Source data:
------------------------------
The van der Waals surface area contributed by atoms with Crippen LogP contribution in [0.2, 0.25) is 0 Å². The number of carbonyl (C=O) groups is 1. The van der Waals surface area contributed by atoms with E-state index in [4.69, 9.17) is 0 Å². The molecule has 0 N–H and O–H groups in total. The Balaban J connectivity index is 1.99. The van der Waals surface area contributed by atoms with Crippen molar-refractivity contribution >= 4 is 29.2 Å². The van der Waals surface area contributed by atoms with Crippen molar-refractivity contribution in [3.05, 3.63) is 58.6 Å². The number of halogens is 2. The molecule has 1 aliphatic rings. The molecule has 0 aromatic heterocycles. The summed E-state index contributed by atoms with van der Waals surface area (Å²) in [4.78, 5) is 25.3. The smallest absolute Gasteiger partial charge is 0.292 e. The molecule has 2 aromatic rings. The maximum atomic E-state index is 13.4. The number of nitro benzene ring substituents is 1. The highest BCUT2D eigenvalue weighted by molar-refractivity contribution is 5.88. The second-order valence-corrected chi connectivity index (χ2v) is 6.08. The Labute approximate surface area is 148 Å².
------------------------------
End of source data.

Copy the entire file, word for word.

The van der Waals surface area contributed by atoms with Crippen LogP contribution in [0.2, 0.25) is 0 Å². The number of carbonyl (C=O) groups is 1. The van der Waals surface area contributed by atoms with E-state index in [4.69, 9.17) is 0 Å². The molecule has 0 N–H and O–H groups in total. The Balaban J connectivity index is 1.99. The van der Waals surface area contributed by atoms with Crippen molar-refractivity contribution >= 4 is 29.2 Å². The van der Waals surface area contributed by atoms with Crippen molar-refractivity contribution in [3.05, 3.63) is 58.6 Å². The number of halogens is 2. The molecule has 1 aliphatic rings. The molecule has 0 aromatic heterocycles. The summed E-state index contributed by atoms with van der Waals surface area (Å²) in [4.78, 5) is 25.3. The smallest absolute Gasteiger partial charge is 0.292 e. The molecule has 2 aromatic rings. The maximum atomic E-state index is 13.4. The number of nitro benzene ring substituents is 1. The highest BCUT2D eigenvalue weighted by molar-refractivity contribution is 5.88. The second-order valence-corrected chi connectivity index (χ2v) is 6.08. The Labute approximate surface area is 148 Å².